“They leased their building twice as fast as their competitor buildings that were going up at the same time,” she said.

When Continuing Service Is Crucial

In the case of the Spaulding Rehabilitation Hospital in Boston, the stakes of staying open are even higher. During Hurricane Katrina, more than a dozen patients died at a medical center in New Orleans. Those tragic lessons were still fresh when development began on Spaulding a decade ago, and developer Partners Healthcare took every precaution to make sure its new hospital could survive a similar disaster.

Built on a curve of the Mystic River near the Boston Harbor, the hospital is capable of operating in isolation for four days after a weather emergency. The first floor is 2.5 feet above the estimated 500-year floodline. But even if water does reach above that mark, it will only touch the cafeteria, meeting rooms and physical therapy studios – all non-essential spaces that would be minimally damaged by water.

Instead, patient rooms and crucial mechanical infrastructure are elevated on upper floors. A large diesel tank sits in a flood-proof vault in the basement, ready to pipe four days worth of gas to generators on the roof in case the electrical grid goes down. The hospital is also fully stocked with four days worth of food and water for patients and staff.

After a flood, water would quickly dissipate through an extensive drainage system, clearing the way for rescue and support crews to access the building.

When It’s Over

Nearly as important as surviving a natural disaster is being able to asses the damage and resume operations as quickly as possible once it’s over.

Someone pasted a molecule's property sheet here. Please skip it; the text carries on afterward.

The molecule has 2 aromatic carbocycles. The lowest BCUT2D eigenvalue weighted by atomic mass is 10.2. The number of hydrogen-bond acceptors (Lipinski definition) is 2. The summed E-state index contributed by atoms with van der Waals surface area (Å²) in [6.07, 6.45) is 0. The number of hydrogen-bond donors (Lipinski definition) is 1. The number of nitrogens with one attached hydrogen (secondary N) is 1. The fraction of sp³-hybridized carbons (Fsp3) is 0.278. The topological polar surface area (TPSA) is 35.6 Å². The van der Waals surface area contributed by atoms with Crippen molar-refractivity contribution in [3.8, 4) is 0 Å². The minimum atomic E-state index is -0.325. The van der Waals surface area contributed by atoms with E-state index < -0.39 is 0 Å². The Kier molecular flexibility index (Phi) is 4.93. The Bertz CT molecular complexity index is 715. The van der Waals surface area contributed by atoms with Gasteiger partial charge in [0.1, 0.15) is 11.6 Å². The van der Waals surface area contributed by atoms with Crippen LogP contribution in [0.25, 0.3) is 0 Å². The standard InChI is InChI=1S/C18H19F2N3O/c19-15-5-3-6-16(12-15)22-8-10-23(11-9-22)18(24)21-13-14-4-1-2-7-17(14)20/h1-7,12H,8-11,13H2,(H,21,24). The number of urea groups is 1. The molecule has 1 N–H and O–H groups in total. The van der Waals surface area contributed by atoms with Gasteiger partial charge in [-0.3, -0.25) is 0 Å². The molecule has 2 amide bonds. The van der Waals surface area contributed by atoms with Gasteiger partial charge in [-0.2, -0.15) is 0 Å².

In San Francisco, the Building Occupancy Resumption Program allows commercial property owners to get pre-certified so that a private inspector can declare their building fit for occupancy within hours after a disaster, rather than waiting several days for the Department of Building Inspection to do an assessment. The multi-family residential building at 455 Market Street, managed by Cushman & Wakefield, has found that the program also reduces the cost of earthquake insurance because the building is less likely to lose rent in the days following a tremor.

Although BORP was created in response to California’s frequent earthquakes, it’s a great example of the kind of public-private partnership Marshall says is crucial to building climate-change resilient cities.

Marshall applauds developers who protect their buildings from climate-related risks, but also encourages them to engage with local governments on broader plans.

“The building, in some ways, is only as resilient as the community around it,” she said.

It’s one thing to move electrical systems to the roof, but what if the city power lines delivering the electricity run underground and are swamped by a flood? Having a functioning office building in the hours after a hurricane is great, but what if the whole urban transportation system has come to a stop and no one can get to work anyway?

Those are the hard questions developers and city officials will have to answer together in the years to come.

Kelly O'Brien
Technology Reporter | Boston Business Journal
Kelly O'Brien
Kelly is a Technology Reporter at the Boston Business Journal writing about real estate, business, and technology.
Connect with Kelly O'Brien